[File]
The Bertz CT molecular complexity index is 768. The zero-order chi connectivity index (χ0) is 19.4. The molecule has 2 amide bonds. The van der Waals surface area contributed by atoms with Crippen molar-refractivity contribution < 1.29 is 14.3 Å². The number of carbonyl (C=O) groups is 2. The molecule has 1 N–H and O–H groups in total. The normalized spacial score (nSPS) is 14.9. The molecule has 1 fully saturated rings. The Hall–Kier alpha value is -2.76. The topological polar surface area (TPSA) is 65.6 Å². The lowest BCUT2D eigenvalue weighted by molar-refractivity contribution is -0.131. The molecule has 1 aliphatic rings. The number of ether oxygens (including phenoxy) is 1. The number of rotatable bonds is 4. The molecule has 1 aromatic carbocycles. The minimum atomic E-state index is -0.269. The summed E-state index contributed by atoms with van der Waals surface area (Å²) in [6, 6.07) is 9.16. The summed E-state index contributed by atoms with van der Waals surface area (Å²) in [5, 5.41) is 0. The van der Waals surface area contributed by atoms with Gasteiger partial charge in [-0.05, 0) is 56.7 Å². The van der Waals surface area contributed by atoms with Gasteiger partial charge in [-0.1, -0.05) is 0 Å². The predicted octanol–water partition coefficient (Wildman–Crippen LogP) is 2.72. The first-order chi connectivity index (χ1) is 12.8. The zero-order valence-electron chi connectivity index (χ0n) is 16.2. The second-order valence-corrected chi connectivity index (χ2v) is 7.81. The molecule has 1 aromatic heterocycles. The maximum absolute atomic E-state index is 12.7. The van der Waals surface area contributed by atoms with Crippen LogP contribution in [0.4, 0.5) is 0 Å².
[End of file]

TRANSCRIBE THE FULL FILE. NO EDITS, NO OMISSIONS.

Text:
The Bertz CT molecular complexity index is 768. The zero-order chi connectivity index (χ0) is 19.4. The molecule has 2 amide bonds. The van der Waals surface area contributed by atoms with Crippen molar-refractivity contribution < 1.29 is 14.3 Å². The number of carbonyl (C=O) groups is 2. The molecule has 1 N–H and O–H groups in total. The normalized spacial score (nSPS) is 14.9. The molecule has 1 fully saturated rings. The Hall–Kier alpha value is -2.76. The topological polar surface area (TPSA) is 65.6 Å². The lowest BCUT2D eigenvalue weighted by molar-refractivity contribution is -0.131. The molecule has 1 aliphatic rings. The number of ether oxygens (including phenoxy) is 1. The number of rotatable bonds is 4. The molecule has 1 aromatic carbocycles. The minimum atomic E-state index is -0.269. The summed E-state index contributed by atoms with van der Waals surface area (Å²) in [6, 6.07) is 9.16. The summed E-state index contributed by atoms with van der Waals surface area (Å²) in [5, 5.41) is 0. The van der Waals surface area contributed by atoms with Gasteiger partial charge in [-0.05, 0) is 56.7 Å². The van der Waals surface area contributed by atoms with Gasteiger partial charge in [-0.1, -0.05) is 0 Å². The predicted octanol–water partition coefficient (Wildman–Crippen LogP) is 2.72. The first-order chi connectivity index (χ1) is 12.8. The zero-order valence-electron chi connectivity index (χ0n) is 16.2. The second-order valence-corrected chi connectivity index (χ2v) is 7.81. The molecule has 1 aromatic heterocycles. The maximum absolute atomic E-state index is 12.7. The van der Waals surface area contributed by atoms with Crippen LogP contribution in [0.4, 0.5) is 0 Å².